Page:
'Please, Help with PCB.'
Ricardo Ponte G
These days I«d like to change from my SorderlessBreadBoard a design ma
it with a PIC and some other components. I got to do it with the best
quality as possible.
I«m prretty new working with other thing different to my BreadBoard.
I«ve heard a lot of about PCB cards:
I«ve seen many of PCB card made it with some type of "Magic Sheet" tha
not need very much aditives, so:
What does really means PCB ?
Some body Please Can Reply me where Can I find Information to make a PCB
What«s the best way to work with PCB in my Home ( in a student Home )
Thanks for your attetion,
> I've seen many of PCB card made it with some type of "Magic
> Sheet" that
> not need very much aditives, so:
There are several good ways of making a PCB (Printed Circuit Board)
at home. The simplest is a non-computer method. You buy a package
of adhesive backed etch resist shapes, stick them onto a copper clad
blank circuit board, etch them in ferric chloride, and peel them off.
You can also lay out Printed Circuit Boards with software, print them
onto special paper with a laser printer, and then transfer them onto
copper clad boards.
> What does really means PCB ?
Printed Circuit Board. PCB's always use photographic and print
technologies to wire together components. Before about 1960, most
electronics was wired on big terminal strips and between the pins of
tubes. (Egad - I remember some of that stuff! I must be getting
> What's the best way to work with PCB in my Home ( in a
> student Home ) ?
You are undertaking a fairly big project. (I first did it when I was
15 years old, so it wasn't THAT big). Whatever you do, you will have
to work with caustic etchant chemicals like ferric chloride. You
will need gloves, safety glasses, a few glass trays, and an area you
don't mind making a big mess in.
A GREAT source of all you'll need, from tiny kits to bulk copper
clad, is Kepro http://www.kepro.com I buy all my PCB stuff from
them. They have a good tutorial on how to get started. You can
also contact them at worldnet.att.net, 1-800-325-3878 or kepro
1-314-861-0364. Ask for their catalog - it has a lot of useful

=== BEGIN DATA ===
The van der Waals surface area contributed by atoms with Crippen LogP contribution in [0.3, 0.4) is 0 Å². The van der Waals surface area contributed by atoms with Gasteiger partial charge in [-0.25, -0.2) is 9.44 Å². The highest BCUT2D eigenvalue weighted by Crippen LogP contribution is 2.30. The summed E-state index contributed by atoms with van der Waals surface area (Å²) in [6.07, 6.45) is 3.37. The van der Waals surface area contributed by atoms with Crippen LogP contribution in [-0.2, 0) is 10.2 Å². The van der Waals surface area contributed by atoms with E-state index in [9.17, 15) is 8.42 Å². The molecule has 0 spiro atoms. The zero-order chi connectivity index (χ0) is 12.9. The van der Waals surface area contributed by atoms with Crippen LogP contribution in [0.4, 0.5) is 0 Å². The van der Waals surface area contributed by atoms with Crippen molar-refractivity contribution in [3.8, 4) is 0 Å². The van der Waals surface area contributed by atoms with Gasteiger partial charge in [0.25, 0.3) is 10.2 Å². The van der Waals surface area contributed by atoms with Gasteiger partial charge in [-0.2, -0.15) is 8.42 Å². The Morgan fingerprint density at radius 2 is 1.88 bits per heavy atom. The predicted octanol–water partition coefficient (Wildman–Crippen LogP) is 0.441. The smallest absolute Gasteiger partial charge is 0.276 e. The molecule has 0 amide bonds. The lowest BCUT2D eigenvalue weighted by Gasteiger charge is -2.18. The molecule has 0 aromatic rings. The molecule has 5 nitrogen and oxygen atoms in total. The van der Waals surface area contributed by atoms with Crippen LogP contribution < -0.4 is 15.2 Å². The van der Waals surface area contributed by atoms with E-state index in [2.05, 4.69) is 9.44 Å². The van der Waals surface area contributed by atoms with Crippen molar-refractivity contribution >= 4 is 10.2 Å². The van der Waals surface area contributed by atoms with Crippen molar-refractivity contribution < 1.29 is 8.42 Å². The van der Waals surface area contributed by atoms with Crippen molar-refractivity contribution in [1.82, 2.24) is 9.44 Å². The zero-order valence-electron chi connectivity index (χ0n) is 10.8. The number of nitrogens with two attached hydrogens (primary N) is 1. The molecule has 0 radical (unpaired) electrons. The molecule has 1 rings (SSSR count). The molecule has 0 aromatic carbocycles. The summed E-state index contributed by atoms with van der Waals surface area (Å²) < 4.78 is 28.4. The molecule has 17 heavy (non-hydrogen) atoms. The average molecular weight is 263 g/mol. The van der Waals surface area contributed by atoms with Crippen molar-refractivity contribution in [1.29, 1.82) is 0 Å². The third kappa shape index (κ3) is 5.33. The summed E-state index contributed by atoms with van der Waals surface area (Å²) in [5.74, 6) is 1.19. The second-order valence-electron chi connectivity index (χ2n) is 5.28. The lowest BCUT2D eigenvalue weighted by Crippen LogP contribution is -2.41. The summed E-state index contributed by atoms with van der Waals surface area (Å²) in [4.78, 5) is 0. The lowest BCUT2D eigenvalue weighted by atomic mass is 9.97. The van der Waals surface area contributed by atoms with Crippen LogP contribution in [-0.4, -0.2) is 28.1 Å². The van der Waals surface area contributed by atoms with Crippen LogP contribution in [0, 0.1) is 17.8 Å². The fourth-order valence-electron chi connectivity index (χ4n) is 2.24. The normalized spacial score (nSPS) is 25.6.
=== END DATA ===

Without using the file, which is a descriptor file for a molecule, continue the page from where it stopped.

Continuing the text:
information as well.
-- Lawrence Lile
"An Engineer is simply a machine for
turning coffee into assembler code."
Download AutoCad blocks for electrical drafting at:
Ricardo Ponte G
At 09:09 4.8.1998 +0000, Lawrence Lile wrote:
>You are undertaking a fairly big project. (I first did it when I was
>15 years old, so it wasn't THAT big). Whatever you do, you will have
>to work with caustic etchant chemicals like ferric chloride. You
>will need gloves, safety glasses, a few glass trays, and an area you
>don't mind making a big mess in.
Hmm, IMHO it is not so dramatic. Ferric chloride is not SO caustic, it is
not like acid. If you put some f.chloride on your hands, just wash them and
be prepared to yellow color on your fingers. I am regulary removing PCBs
from etching tank (or from hydroxide developper) with bare hand and I still
have all fingers after 15 years :-)
So IMHO glowes are not necessary. Glasses is a good practice, but if you
have normal dioptrical glasses, it is OK.
You can limit the mess to the minimum, suitable for normal bathroom when
you will use glass etchning tank which looks like aquarium. High and width
of the tank should be choosed according to the biggest PCB which you want
to etch. Mine is something around 40x40 cm (16x16 in) and the depth should
be around 5 cm (2in). Every shop which is making aquariums will make this
tank for you.
When you have this aquarium, you can put some tubing with holes to the
bottom (glue with silicon). You can connect this tubing to the small air
compressor. You can buy this compressor in the same shop where you ordered
the aquarium, those compressors are used for air delivery to aquariums with
Air bubbles are used for stirring the ferric chloride during etching.
If you also buy the heating element (in the same shop), you can put the
heating element into the etching tank and you have very professional setup,
comparable to most commercial etching units which costs hundreds of dollars.
The whole process is following: